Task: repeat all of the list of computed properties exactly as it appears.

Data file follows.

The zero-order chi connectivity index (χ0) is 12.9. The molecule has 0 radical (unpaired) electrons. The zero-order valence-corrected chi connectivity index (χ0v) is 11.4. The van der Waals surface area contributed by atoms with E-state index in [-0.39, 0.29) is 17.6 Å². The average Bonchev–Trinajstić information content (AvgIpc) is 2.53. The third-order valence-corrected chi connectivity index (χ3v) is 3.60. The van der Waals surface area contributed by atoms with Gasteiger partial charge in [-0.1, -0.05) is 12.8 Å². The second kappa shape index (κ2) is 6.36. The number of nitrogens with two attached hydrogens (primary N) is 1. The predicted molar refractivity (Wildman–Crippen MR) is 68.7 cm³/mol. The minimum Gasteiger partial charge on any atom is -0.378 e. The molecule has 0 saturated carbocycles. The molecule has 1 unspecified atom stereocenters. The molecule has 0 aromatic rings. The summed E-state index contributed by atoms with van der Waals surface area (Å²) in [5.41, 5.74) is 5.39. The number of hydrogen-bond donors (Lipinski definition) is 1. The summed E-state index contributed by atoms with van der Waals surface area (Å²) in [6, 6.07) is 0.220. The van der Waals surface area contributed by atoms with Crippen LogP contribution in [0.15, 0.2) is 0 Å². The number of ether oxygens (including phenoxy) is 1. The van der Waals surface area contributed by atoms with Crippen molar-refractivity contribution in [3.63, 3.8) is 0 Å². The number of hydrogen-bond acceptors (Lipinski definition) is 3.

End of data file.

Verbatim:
The zero-order chi connectivity index (χ0) is 12.9. The molecule has 0 radical (unpaired) electrons. The zero-order valence-corrected chi connectivity index (χ0v) is 11.4. The van der Waals surface area contributed by atoms with E-state index in [-0.39, 0.29) is 17.6 Å². The average Bonchev–Trinajstić information content (AvgIpc) is 2.53. The third-order valence-corrected chi connectivity index (χ3v) is 3.60. The van der Waals surface area contributed by atoms with Gasteiger partial charge in [-0.1, -0.05) is 12.8 Å². The second kappa shape index (κ2) is 6.36. The number of nitrogens with two attached hydrogens (primary N) is 1. The predicted molar refractivity (Wildman–Crippen MR) is 68.7 cm³/mol. The minimum Gasteiger partial charge on any atom is -0.378 e. The molecule has 0 saturated carbocycles. The molecule has 1 unspecified atom stereocenters. The molecule has 0 aromatic rings. The summed E-state index contributed by atoms with van der Waals surface area (Å²) in [5.41, 5.74) is 5.39. The number of hydrogen-bond donors (Lipinski definition) is 1. The summed E-state index contributed by atoms with van der Waals surface area (Å²) in [6, 6.07) is 0.220. The van der Waals surface area contributed by atoms with Crippen LogP contribution in [0.15, 0.2) is 0 Å². The number of ether oxygens (including phenoxy) is 1. The van der Waals surface area contributed by atoms with Crippen molar-refractivity contribution in [3.63, 3.8) is 0 Å². The number of hydrogen-bond acceptors (Lipinski definition) is 3.